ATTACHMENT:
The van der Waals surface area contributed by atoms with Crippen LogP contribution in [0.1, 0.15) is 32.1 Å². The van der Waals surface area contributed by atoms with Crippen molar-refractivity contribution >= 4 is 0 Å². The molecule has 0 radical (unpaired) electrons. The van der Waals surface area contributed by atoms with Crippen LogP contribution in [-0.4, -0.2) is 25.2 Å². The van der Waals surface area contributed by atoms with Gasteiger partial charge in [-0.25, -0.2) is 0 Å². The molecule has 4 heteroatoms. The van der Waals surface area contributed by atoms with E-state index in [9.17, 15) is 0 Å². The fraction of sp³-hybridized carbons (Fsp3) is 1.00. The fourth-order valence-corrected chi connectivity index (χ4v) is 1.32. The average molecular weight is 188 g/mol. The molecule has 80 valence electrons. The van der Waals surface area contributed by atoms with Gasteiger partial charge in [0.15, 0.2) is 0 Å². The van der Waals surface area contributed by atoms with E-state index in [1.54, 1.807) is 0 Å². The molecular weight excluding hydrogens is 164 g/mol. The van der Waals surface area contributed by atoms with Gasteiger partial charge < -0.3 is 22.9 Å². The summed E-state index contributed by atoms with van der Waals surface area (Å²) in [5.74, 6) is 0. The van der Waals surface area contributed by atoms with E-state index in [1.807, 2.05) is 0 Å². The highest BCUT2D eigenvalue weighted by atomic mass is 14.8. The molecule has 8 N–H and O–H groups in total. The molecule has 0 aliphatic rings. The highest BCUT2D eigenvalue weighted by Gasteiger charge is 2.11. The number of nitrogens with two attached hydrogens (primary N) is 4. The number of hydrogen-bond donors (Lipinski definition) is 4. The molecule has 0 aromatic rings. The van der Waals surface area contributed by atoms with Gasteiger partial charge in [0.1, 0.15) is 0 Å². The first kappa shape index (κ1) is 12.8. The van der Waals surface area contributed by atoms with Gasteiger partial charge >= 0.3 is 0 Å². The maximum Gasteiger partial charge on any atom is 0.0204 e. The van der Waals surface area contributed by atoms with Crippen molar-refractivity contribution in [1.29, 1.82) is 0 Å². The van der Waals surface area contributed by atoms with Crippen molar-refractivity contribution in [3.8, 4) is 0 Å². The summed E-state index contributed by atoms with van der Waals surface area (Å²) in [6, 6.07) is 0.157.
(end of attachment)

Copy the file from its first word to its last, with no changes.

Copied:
The van der Waals surface area contributed by atoms with Crippen LogP contribution in [0.1, 0.15) is 32.1 Å². The van der Waals surface area contributed by atoms with Crippen molar-refractivity contribution >= 4 is 0 Å². The molecule has 0 radical (unpaired) electrons. The van der Waals surface area contributed by atoms with Crippen LogP contribution in [-0.4, -0.2) is 25.2 Å². The van der Waals surface area contributed by atoms with Gasteiger partial charge in [-0.25, -0.2) is 0 Å². The molecule has 4 heteroatoms. The van der Waals surface area contributed by atoms with E-state index in [9.17, 15) is 0 Å². The fraction of sp³-hybridized carbons (Fsp3) is 1.00. The fourth-order valence-corrected chi connectivity index (χ4v) is 1.32. The average molecular weight is 188 g/mol. The molecule has 80 valence electrons. The van der Waals surface area contributed by atoms with Gasteiger partial charge in [0.15, 0.2) is 0 Å². The van der Waals surface area contributed by atoms with E-state index in [1.54, 1.807) is 0 Å². The molecular weight excluding hydrogens is 164 g/mol. The van der Waals surface area contributed by atoms with Gasteiger partial charge < -0.3 is 22.9 Å². The summed E-state index contributed by atoms with van der Waals surface area (Å²) in [5.74, 6) is 0. The van der Waals surface area contributed by atoms with E-state index in [1.807, 2.05) is 0 Å². The highest BCUT2D eigenvalue weighted by atomic mass is 14.8. The molecule has 8 N–H and O–H groups in total. The molecule has 0 aliphatic rings. The highest BCUT2D eigenvalue weighted by Gasteiger charge is 2.11. The number of nitrogens with two attached hydrogens (primary N) is 4. The number of hydrogen-bond donors (Lipinski definition) is 4. The molecule has 0 aromatic rings. The van der Waals surface area contributed by atoms with Gasteiger partial charge in [0.1, 0.15) is 0 Å². The first kappa shape index (κ1) is 12.8. The van der Waals surface area contributed by atoms with Gasteiger partial charge >= 0.3 is 0 Å². The maximum Gasteiger partial charge on any atom is 0.0204 e. The van der Waals surface area contributed by atoms with Crippen molar-refractivity contribution in [1.29, 1.82) is 0 Å². The van der Waals surface area contributed by atoms with Crippen molar-refractivity contribution in [3.8, 4) is 0 Å². The summed E-state index contributed by atoms with van der Waals surface area (Å²) in [6, 6.07) is 0.157.